Arcadia Theater

2005 Greenville Avenue,
Dallas, TX 75206

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Arcadia Theater

Originally opened November 4, 1927 as an Atmospheric Italian Renaissance style theatre, designed by architect W. Scott Dunne. It had 1,040 seats. It was badly damaged by a fire in 1940.

Rebuilt in 1941 to the plans of architectural firm Pettigrew & Worley. This one is hard to tell about now. The sign and marquee have been disguised, but “Arcadia” was still displayed in red illuminated letters on the north side roof of the building.

After closing it was in use as a nightclub. The building was destroyed by a fire in June 2006.

Contributed by Don Lewis

Recent comments (view all 42 comments)

kencmcintyre on January 9, 2007 at 7:15 am

Here is a June 2006 article about the fire:

Joe Vogel
Joe Vogel on July 27, 2009 at 10:39 pm

The Arcadia Theatre suffered a major fire some sixty five years before the conflagration that finally destroyed it. The Arcadia was partly destroyed by fire in the early 1940s, and the auditorium was gutted, but the house was rebuilt.

The rebuilt Arcadia of 1941 was designed in the Art Moderne style by the Dallas firm Pettigrew & Worley. Partner John A. Worley published an article about the project in the June 21, 1941, issue of Boxoffice Magazine. There were numerous photos.

ttrentham on January 5, 2010 at 2:58 pm

I saw several hard rock / heavy metal acts there in the late 80s including Fishbone, Soundgarden, Slayer, Anthrax, Motorhead, Grim Reaper and Exodus. Anthrax did an in-store at the record store next to the theater and released at least one live track from that show on their I’m The Man EP.

matt54 on December 11, 2010 at 2:25 am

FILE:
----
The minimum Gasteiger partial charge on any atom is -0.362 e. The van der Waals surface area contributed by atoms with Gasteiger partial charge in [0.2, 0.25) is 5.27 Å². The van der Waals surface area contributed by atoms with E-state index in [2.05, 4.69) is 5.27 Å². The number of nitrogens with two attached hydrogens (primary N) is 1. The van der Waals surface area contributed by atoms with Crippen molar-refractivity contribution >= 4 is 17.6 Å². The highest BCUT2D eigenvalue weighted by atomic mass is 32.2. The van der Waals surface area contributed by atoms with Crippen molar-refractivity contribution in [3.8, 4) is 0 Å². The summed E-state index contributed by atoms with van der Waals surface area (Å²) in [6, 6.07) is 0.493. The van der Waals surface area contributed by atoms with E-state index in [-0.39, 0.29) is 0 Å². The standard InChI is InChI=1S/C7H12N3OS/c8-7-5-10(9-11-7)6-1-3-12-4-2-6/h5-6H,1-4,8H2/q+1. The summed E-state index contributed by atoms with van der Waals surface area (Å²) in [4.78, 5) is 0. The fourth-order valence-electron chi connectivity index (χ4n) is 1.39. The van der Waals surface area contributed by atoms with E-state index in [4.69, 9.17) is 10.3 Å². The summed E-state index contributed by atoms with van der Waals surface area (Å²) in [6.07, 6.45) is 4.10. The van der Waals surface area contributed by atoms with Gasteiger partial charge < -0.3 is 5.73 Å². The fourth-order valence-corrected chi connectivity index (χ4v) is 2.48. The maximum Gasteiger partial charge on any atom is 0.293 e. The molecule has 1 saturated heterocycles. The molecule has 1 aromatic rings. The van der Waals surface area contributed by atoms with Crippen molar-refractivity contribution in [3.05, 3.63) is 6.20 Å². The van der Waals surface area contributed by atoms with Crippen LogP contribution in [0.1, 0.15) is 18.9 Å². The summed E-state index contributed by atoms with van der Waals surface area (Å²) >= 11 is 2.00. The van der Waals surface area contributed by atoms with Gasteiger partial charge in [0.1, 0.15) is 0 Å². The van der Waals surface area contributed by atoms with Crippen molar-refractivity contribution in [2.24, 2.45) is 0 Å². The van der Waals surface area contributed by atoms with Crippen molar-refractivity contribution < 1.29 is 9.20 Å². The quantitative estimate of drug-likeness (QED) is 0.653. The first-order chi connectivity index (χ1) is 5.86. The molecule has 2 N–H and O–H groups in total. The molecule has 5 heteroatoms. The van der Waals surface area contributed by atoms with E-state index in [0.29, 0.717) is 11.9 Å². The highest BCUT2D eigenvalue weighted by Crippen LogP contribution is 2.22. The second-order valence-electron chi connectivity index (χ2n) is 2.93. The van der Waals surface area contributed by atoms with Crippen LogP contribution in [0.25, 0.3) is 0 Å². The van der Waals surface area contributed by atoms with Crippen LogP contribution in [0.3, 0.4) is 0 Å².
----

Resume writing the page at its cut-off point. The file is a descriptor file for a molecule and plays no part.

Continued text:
Only time I was in the Arcadia was to see a reissue of South Pacific sometime in the late 1970’s. Unfortunately, I don’t remember what the place looked like inside; I was a regular at the Granada up the street because at the time it was a revival house for classic films.

matermama on April 10, 2013 at 10:31 am

I took a couple of photos of the 2 story organ chamber building behind the Arcadia Theater. There was a 4 keyboard/14ranks of pipes installed in the theater when it opened November 4, 1927. After sound came in, the organ was finally sent to Baylor University in Waco and was combined with a 2/12 Pilcher organ from the old Hippodrome/Strand theater that had been donated to Baylor Univ. The ranks of pipes usually were about 72 per rank ranging from the size of a pencil to 32 feet tall ones. So interesting how these theater organs were enormous in the amount of parts, blowers, relays and more. Fascinating too were the incredible sounds they could produce.

atmos on January 21, 2016 at 2:45 am

The original theatre by W Scott Dunne was an atmospheric with 1040 seats and there are photos in Exhibitor’s Herald World 9 Jun 1928 Pages 13-16.

dallasmovietheaters on February 6, 2016 at 3:29 am

Opened Nov. 4, 1927, Saenger Amusement and Dent Theaters created the Arcadia to be an experimental workshop to perfect theater management skills. Built for just $95,000, the theatre put another 50% into equipment including top of the line Simplex projectors, Brenkert spotlights, dual-dissolving lantern projection for pre-show, and a large Renter 12-pipe organ with echo organ and a multitude of instruments.

The Mediterranean garden themed atmospheric interior was punctuated with six different colors of chairs (orchid, cafe-au-lait, green, Chinese Red, sky blue, desert sand and black) to add to its creative flair. Wrought iron was found everywhere from lighting fixtures to mirrors to poster frames to railing. The rustic tree stump sign out front was another quirky calling card supported by railroad ties and featuring a high-tech one-line scrolling text attractor.

The neighborhood Arcadia and Dent would get a plum when the Queen Theatre decided to discontinue a foray as Dallas' first theater to equip for Vitaphone. The management wasn’t pleased with the quality or the release schedule leaving the door open for another Vitaphone theater. When the downtown theater passed, the Arcadia became the Vitaphone theater. Its success would quickly be imitated by the all of the downtown palaces almost instantly except for the Queen.

Two fires would change the course of the original W. Scott Dunne look. One in 1940 leading to a new auditorium in 1941 and the final in 2006 leading to the demolition of the Arcadia.

dallasmovietheaters on January 29, 2017 at 6:26 pm

J.F. Woerner did an architectural job in 1939 as the Arcadia got an addition and brick facing job. Sketch in photos.

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